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Greater gender equality associated with men eating meat more frequently than women, study finds

man eating meat
Credit: Michael Burrows from Pexels

Men tend to eat meat more frequently than women and the extent of the differences in meat consumption frequency between both genders tend to be greater within countries with higher levels of gender equality and social and economic development, according to a study published in Scientific Reports. The authors suggest that this could be due to individuals within these countries having greater opportunities to express food preferences.

Christopher Hopwood and colleagues investigated differences in between men and women across countries with differing levels of social and economic development—as measured by , years of schooling, and gross national income—and gender equality—as measured by economic participation, , political empowerment, and health and survival.

They analyzed collected in 2021 from 20,802 participants from 23 countries in North and South America, Europe, and Asia. Participants reported their gender and how frequently they ate meat.

The authors found that—with the exception of China, India, and Indonesia—men tended to eat meat more frequently than women. The differences in meat consumption between men and women tended to be greater in countries with higher levels of gender equality and social and economic development, with the greatest differences observed in Germany, Argentina, Poland, and the UK.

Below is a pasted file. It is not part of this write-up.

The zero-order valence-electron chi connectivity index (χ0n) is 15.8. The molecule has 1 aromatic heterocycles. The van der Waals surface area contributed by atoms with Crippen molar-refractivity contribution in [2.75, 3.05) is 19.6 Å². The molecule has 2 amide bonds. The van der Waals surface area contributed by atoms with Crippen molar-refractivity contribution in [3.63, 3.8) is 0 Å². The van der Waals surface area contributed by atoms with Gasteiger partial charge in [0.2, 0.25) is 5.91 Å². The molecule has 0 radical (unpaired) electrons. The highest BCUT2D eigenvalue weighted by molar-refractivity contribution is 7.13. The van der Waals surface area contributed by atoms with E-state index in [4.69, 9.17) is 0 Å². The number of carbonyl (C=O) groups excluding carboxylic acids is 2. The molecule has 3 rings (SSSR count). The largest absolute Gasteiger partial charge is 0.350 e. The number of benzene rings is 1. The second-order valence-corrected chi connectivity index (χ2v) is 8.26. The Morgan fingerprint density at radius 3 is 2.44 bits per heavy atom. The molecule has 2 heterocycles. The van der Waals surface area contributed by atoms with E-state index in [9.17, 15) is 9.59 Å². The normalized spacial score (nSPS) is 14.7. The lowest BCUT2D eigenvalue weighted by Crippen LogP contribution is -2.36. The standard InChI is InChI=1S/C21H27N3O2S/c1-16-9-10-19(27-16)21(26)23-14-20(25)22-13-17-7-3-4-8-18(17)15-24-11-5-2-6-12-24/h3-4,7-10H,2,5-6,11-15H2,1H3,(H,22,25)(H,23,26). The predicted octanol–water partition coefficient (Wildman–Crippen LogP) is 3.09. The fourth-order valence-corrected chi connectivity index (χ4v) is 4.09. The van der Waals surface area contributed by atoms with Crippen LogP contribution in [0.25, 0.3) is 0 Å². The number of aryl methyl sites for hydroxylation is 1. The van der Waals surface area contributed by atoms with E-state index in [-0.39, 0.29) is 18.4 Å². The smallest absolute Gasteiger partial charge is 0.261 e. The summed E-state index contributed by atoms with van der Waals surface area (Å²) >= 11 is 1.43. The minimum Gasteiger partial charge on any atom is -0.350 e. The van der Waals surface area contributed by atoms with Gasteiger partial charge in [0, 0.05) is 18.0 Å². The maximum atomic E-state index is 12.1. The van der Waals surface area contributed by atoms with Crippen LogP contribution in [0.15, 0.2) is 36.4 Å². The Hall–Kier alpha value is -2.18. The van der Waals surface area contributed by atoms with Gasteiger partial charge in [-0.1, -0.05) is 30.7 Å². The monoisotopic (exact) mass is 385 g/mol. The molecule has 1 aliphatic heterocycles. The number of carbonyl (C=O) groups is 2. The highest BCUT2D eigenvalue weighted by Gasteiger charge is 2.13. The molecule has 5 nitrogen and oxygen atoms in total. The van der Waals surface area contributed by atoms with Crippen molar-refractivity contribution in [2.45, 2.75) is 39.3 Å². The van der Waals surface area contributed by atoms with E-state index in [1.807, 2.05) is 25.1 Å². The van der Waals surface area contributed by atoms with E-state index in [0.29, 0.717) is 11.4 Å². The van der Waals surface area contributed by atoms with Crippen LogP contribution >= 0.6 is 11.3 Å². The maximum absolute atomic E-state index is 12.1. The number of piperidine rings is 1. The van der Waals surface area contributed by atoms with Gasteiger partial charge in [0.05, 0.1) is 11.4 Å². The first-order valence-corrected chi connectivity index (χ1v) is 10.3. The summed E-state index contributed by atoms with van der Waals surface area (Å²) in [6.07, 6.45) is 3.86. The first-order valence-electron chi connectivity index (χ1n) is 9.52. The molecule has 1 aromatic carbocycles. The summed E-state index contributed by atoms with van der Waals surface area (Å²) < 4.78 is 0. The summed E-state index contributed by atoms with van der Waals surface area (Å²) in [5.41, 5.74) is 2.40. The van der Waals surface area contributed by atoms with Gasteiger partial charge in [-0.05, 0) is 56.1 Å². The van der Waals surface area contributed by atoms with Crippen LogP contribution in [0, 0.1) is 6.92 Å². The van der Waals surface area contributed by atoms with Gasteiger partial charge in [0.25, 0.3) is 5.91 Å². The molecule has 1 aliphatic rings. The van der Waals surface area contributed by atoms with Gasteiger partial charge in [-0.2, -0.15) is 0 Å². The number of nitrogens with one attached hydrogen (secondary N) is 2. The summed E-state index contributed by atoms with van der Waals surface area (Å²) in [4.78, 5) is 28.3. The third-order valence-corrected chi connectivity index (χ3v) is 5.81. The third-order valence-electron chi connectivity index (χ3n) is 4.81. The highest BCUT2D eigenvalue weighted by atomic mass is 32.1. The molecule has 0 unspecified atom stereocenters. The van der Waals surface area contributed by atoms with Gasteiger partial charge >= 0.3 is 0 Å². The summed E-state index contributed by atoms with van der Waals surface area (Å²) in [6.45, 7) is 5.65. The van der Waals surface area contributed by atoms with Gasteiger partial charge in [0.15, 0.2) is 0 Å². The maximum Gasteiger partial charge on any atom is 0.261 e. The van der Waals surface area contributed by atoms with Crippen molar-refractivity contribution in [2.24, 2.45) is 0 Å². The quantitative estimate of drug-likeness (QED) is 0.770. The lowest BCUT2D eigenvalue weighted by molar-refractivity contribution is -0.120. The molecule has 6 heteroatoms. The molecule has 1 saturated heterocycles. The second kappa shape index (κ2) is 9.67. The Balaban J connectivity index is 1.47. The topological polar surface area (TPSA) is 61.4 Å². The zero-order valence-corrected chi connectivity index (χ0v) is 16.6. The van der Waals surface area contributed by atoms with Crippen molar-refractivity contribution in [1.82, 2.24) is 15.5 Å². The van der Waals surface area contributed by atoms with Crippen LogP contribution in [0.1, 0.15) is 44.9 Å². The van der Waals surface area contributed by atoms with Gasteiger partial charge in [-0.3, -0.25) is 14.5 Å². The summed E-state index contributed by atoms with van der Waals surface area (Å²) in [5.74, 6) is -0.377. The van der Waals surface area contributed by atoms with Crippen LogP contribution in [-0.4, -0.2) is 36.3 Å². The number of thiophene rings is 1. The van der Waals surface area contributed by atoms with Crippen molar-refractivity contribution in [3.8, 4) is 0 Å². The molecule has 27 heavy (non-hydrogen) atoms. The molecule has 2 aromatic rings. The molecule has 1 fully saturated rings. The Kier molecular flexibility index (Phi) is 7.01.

They also found that men and women from countries with higher levels of gender equality and social and economic development tended to eat meat more often than those from countries with lower levels of social and economic development. Overall meat consumption was highest in Thailand, China, the U.S., and Spain.

The authors suggest that higher levels of gender equality and development may provide women with greater freedom to choose to eat meat less often and may also enable men to purchase and eat meat more often.

The findings also indicate that different strategies to encourage reduced meat consumption may be needed in countries with differing levels of social and to reduce the environmental impacts of agriculture.

They propose that providing consumers with to consume plant-based meat alternatives or cultivated (lab-grown) meat may be more effective within countries with higher levels of development.

Providing incentives to produce plant-based meat alternatives or cultivated meat may be more effective within countries with lower levels of development.

More information: Christopher Hopwood, Paradoxical gender effects in meat consumption across cultures, Scientific Reports (2024). DOI: 10.1038/s41598-024-62511-3. www.nature.com/articles/s41598-024-62511-3

Journal information: Scientific Reports

Citation: Greater gender equality associated with men eating meat more frequently than women, study finds (2024, June 13) retrieved 13 July 2024 from https://phys.org/news/2024-06-greater-gender-equality-men-meat.html
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